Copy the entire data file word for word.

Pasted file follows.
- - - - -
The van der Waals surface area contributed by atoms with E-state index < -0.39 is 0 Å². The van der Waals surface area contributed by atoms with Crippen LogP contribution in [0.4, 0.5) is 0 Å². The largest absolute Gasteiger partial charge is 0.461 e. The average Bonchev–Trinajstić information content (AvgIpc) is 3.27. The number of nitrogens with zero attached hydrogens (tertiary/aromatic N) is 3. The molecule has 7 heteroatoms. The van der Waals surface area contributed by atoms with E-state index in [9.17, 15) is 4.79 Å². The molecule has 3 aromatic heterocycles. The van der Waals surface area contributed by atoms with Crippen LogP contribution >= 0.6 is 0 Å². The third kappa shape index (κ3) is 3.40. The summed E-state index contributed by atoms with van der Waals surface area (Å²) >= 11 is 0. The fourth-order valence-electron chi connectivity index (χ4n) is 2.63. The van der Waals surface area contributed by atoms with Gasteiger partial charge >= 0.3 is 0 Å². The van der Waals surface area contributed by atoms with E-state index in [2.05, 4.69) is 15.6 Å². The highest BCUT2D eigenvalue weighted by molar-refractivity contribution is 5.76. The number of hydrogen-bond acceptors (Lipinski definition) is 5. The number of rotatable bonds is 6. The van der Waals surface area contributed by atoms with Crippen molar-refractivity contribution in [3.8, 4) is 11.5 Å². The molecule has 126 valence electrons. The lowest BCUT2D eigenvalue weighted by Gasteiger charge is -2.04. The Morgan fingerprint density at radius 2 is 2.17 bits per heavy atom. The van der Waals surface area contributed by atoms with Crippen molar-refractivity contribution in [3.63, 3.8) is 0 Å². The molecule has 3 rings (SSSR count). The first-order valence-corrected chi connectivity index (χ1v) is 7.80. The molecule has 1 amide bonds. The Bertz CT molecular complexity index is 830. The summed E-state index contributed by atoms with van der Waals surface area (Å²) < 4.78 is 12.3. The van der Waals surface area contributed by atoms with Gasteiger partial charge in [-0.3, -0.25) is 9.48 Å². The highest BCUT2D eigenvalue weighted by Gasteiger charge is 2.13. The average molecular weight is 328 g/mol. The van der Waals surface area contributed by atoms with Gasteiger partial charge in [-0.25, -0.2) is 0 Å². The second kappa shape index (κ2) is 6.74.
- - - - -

The van der Waals surface area contributed by atoms with E-state index < -0.39 is 0 Å². The van der Waals surface area contributed by atoms with Crippen LogP contribution in [0.4, 0.5) is 0 Å². The largest absolute Gasteiger partial charge is 0.461 e. The average Bonchev–Trinajstić information content (AvgIpc) is 3.27. The number of nitrogens with zero attached hydrogens (tertiary/aromatic N) is 3. The molecule has 7 heteroatoms. The van der Waals surface area contributed by atoms with E-state index in [9.17, 15) is 4.79 Å². The molecule has 3 aromatic heterocycles. The van der Waals surface area contributed by atoms with Crippen LogP contribution >= 0.6 is 0 Å². The third kappa shape index (κ3) is 3.40. The summed E-state index contributed by atoms with van der Waals surface area (Å²) >= 11 is 0. The fourth-order valence-electron chi connectivity index (χ4n) is 2.63. The van der Waals surface area contributed by atoms with Gasteiger partial charge >= 0.3 is 0 Å². The van der Waals surface area contributed by atoms with E-state index in [2.05, 4.69) is 15.6 Å². The highest BCUT2D eigenvalue weighted by molar-refractivity contribution is 5.76. The number of hydrogen-bond acceptors (Lipinski definition) is 5. The number of rotatable bonds is 6. The van der Waals surface area contributed by atoms with Crippen molar-refractivity contribution in [3.8, 4) is 11.5 Å². The molecule has 126 valence electrons. The lowest BCUT2D eigenvalue weighted by Gasteiger charge is -2.04. The Morgan fingerprint density at radius 2 is 2.17 bits per heavy atom. The van der Waals surface area contributed by atoms with Crippen molar-refractivity contribution in [3.63, 3.8) is 0 Å². The molecule has 3 rings (SSSR count). The first-order valence-corrected chi connectivity index (χ1v) is 7.80. The molecule has 1 amide bonds. The Bertz CT molecular complexity index is 830. The summed E-state index contributed by atoms with van der Waals surface area (Å²) < 4.78 is 12.3. The van der Waals surface area contributed by atoms with Gasteiger partial charge in [-0.3, -0.25) is 9.48 Å². The highest BCUT2D eigenvalue weighted by Gasteiger charge is 2.13. The average molecular weight is 328 g/mol. The van der Waals surface area contributed by atoms with Gasteiger partial charge in [-0.25, -0.2) is 0 Å². The second kappa shape index (κ2) is 6.74.